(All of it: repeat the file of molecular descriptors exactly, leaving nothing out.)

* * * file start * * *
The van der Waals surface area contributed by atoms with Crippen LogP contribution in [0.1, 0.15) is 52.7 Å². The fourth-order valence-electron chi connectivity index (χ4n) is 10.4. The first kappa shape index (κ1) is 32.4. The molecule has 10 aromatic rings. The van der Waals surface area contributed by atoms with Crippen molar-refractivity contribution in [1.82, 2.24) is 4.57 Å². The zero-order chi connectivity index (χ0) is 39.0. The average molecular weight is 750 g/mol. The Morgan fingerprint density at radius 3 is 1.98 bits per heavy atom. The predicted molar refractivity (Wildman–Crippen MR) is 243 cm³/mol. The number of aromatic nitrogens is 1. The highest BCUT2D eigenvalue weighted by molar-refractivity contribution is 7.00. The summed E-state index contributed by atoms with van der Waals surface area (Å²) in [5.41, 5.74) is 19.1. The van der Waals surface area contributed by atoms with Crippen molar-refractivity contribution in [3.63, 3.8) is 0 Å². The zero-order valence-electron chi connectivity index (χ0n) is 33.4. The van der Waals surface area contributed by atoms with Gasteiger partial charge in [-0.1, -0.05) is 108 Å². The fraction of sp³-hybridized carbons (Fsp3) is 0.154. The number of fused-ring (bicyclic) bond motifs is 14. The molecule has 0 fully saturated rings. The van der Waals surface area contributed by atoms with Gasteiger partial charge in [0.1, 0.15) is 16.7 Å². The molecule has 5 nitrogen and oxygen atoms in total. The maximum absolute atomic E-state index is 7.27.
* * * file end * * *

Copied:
The van der Waals surface area contributed by atoms with Crippen LogP contribution in [0.1, 0.15) is 52.7 Å². The fourth-order valence-electron chi connectivity index (χ4n) is 10.4. The first kappa shape index (κ1) is 32.4. The molecule has 10 aromatic rings. The van der Waals surface area contributed by atoms with Crippen molar-refractivity contribution in [1.82, 2.24) is 4.57 Å². The zero-order chi connectivity index (χ0) is 39.0. The average molecular weight is 750 g/mol. The Morgan fingerprint density at radius 3 is 1.98 bits per heavy atom. The predicted molar refractivity (Wildman–Crippen MR) is 243 cm³/mol. The number of aromatic nitrogens is 1. The highest BCUT2D eigenvalue weighted by molar-refractivity contribution is 7.00. The summed E-state index contributed by atoms with van der Waals surface area (Å²) in [5.41, 5.74) is 19.1. The van der Waals surface area contributed by atoms with Crippen molar-refractivity contribution in [3.63, 3.8) is 0 Å². The zero-order valence-electron chi connectivity index (χ0n) is 33.4. The van der Waals surface area contributed by atoms with Gasteiger partial charge in [-0.1, -0.05) is 108 Å². The fraction of sp³-hybridized carbons (Fsp3) is 0.154. The number of fused-ring (bicyclic) bond motifs is 14. The molecule has 0 fully saturated rings. The van der Waals surface area contributed by atoms with Gasteiger partial charge in [0.1, 0.15) is 16.7 Å². The molecule has 5 nitrogen and oxygen atoms in total. The maximum absolute atomic E-state index is 7.27.